"Blow, blow, thou winter wind! Thou art not so unkind as man's ingratitude".(Act II, Scene VII).

"True is it that we have seen better days". - (Act II, Scene VII).

"For ever and a day". - (Act IV, Scene I).

"The fool doth think he is wise, but the wise man knows himself to be a fool". - (Act V, Scene I).

King Richard III

"Now is the winter of our discontent". - (Act I, Scene I).

"A horse! a horse! my kingdom for a horse!". - (Act V, Scene IV).

"Conscience is but a word that cowards use, devised at first to keep the strong in awe". - (Act V, Scene III).

"So wise so young, they say, do never live long". - (Act III, Scene I).

"Off with his head!" - (Act III, Scene IV).

"An honest tale speeds best, being plainly told". - (Act IV, Scene IV).

"The king's name is a tower of strength". - (Act V, Scene III).

"The world is grown so bad, that wrens make prey where eagles dare not perch". - (Act I, Scene III).

Romeo and Juliet

"O Romeo, Romeo! wherefore art thou Romeo?". - (Act II, Scene II).

"It is the east, and Juliet is the sun" . - (Act II, Scene II).

"Good Night, Good night! Parting is such sweet sorrow, that I shall say good night till it be morrow." - (Act II, Scene II).

"What's in a name? That which we call a rose by any other name would smell as sweet". - (Act II, Scene II).

"Wisely and slow; they stumble that run fast". - (Act II, Scene III).

"Tempt not a desperate man". - (Act V, Scene III).

"For you and I are past our dancing days" . - (Act I, Scene V).

"O! she doth teach the torches to burn bright". - (Act I, Scene V).

"It seems she hangs upon the cheek of night like a rich jewel in an Ethiope's ear" . - (Act I, Scene V).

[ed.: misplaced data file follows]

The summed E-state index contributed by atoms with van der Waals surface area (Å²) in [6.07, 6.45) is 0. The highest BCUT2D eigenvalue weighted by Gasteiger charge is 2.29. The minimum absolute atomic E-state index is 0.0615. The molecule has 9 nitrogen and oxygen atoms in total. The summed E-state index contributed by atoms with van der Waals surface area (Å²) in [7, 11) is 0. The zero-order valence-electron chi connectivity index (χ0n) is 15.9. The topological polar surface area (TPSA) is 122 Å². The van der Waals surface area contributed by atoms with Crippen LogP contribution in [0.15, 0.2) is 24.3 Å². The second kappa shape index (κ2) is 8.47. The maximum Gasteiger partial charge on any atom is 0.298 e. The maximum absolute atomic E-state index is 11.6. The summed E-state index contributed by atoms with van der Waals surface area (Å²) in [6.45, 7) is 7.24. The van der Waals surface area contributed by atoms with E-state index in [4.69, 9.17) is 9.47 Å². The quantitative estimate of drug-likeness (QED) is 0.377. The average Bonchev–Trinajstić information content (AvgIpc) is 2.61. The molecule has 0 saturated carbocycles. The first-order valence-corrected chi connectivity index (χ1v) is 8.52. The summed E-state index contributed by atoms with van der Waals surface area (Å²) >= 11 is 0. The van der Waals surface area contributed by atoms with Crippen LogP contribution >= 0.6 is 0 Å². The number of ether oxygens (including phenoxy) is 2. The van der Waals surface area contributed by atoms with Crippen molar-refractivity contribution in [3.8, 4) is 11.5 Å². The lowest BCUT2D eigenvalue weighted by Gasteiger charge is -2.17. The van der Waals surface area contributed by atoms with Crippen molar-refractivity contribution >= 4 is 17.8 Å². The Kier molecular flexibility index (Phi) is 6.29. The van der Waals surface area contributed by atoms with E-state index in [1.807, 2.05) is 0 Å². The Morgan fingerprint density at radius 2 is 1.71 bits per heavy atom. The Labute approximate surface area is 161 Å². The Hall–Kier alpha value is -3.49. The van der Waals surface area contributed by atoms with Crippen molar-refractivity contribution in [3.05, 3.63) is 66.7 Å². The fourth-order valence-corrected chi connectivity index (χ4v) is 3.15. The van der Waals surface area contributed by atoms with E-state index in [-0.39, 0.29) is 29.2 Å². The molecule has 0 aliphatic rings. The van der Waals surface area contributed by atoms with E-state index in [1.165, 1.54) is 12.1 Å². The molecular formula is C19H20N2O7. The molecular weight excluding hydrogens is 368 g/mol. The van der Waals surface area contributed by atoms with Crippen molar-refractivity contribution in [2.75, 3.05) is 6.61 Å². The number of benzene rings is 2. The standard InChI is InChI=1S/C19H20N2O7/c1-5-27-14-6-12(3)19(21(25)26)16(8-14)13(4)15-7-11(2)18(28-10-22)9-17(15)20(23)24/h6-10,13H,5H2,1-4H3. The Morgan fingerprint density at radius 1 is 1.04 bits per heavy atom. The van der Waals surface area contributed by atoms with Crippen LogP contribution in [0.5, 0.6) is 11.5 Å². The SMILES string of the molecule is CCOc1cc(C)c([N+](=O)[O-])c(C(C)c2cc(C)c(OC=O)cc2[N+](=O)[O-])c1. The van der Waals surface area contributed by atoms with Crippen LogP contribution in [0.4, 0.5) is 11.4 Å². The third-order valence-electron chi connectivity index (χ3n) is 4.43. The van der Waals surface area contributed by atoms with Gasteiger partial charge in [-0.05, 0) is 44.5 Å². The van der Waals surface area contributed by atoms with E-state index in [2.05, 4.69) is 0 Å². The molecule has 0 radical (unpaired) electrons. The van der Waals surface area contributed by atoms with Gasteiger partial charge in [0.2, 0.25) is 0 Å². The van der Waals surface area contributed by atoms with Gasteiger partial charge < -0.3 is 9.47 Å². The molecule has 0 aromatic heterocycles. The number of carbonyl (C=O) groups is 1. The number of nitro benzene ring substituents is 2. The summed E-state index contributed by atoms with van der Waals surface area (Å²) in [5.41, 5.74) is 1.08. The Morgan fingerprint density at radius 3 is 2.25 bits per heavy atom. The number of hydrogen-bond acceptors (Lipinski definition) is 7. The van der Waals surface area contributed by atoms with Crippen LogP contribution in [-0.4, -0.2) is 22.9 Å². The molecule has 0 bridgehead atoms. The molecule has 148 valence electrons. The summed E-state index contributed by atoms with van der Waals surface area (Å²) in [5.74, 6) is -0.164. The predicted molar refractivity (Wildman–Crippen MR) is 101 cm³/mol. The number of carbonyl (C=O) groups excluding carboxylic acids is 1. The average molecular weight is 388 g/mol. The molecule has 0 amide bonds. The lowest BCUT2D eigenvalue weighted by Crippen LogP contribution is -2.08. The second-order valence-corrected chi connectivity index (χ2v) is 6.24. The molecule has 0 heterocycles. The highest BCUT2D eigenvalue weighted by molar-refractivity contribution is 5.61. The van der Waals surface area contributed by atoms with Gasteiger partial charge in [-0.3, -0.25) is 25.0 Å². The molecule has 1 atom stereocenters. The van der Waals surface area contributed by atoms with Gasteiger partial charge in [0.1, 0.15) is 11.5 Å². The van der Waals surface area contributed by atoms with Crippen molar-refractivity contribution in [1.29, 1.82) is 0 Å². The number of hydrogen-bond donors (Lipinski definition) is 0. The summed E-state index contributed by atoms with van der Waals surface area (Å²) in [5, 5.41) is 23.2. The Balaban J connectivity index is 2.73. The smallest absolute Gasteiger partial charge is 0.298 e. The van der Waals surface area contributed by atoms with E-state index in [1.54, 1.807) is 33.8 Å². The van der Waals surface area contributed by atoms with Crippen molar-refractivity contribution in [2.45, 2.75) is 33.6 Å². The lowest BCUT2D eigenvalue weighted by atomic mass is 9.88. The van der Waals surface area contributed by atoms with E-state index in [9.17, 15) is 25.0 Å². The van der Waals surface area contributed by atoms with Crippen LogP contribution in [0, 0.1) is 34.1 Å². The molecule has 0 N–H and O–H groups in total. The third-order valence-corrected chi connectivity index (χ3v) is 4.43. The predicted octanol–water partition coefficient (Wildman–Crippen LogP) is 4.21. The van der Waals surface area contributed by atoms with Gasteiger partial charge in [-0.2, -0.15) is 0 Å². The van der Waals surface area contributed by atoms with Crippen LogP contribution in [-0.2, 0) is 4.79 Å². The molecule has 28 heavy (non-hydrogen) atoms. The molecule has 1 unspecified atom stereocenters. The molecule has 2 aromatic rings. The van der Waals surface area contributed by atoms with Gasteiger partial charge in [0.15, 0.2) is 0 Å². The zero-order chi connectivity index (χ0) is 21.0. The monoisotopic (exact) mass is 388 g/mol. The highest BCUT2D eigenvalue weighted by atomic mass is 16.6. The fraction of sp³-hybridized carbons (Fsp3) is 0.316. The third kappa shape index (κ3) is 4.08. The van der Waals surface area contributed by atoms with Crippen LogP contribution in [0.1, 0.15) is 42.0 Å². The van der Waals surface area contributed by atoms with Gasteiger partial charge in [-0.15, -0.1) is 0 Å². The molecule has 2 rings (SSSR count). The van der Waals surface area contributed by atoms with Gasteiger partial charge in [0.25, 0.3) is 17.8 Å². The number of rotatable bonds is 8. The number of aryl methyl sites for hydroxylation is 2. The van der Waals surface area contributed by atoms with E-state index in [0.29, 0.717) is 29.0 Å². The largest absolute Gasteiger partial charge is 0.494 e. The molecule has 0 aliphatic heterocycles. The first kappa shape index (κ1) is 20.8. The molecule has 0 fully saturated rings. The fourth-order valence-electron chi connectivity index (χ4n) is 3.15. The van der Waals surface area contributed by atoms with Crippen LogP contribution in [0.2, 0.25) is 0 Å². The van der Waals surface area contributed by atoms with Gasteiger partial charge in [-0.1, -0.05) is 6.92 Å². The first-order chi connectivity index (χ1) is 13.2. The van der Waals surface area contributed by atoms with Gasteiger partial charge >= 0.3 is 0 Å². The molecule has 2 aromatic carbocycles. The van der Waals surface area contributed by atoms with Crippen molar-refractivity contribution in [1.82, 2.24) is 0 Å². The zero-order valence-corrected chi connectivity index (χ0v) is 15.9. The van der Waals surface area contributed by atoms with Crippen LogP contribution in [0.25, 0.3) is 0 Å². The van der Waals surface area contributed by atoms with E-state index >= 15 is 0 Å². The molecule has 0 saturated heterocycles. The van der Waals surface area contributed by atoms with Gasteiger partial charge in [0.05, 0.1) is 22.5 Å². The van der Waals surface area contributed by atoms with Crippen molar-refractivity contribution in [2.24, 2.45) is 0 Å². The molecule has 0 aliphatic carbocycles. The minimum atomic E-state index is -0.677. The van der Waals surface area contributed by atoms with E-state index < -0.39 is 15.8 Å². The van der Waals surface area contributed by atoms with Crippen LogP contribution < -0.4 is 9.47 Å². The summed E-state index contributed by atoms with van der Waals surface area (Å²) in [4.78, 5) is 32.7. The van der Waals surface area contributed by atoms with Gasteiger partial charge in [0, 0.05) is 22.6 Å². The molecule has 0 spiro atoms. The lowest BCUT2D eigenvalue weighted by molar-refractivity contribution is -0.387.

"See, how she leans her cheek upon her hand! O that I were a glove upon that hand, that I might touch that cheek!". - (Act II, Scene II).

"Not stepping o'er the bounds of modesty". - (Act IV, Scene II).

The Merchant of Venice

"But love is blind, and lovers cannot see".

"If you prick us, do we not bleed? if you tickle us, do we not laugh? if you poison us, do we not die? and if you wrong us, shall we not revenge?". - (Act III, Scene I).

"The devil can cite Scripture for his purpose". - (Act I, Scene III).

"I like not fair terms and a villain's mind". - (Act I, Scene III).

The Merry Wives of Windsor

"Why, then the world 's mine oyster" - (Act II, Scene II).

"This is the short and the long of it". - (Act II, Scene II).

"I cannot tell what the dickens his name is". - (Act III, Scene II).

"As good luck would have it". - (Act III, Scene V).

Measure for Measure

"Our doubts are traitors, and make us lose the good we oft might win, by fearing to attempt". - (Act I, Scene IV).

"Some rise by sin, and some by virtue fall". - (Act II, Scene I).

"The miserable have no other medicine but only hope". - (Act III, Scene I).

King Henry IV, Part I

"He will give the devil his due". - (Act I, Scene II).

"The better part of valour is discretion". - (Act V, Scene IV).

King Henry IV, Part II

"He hath eaten me out of house and home". - (Act II, Scene I).

"Uneasy lies the head that wears a crown". - (Act III, Scene I).

"A man can die but once". - (Act III, Scene II).

"I do now remember the poor creature, small beer". - (Act II, Scene II).

"We have heard the chimes at midnight". - (Act III, Scene II)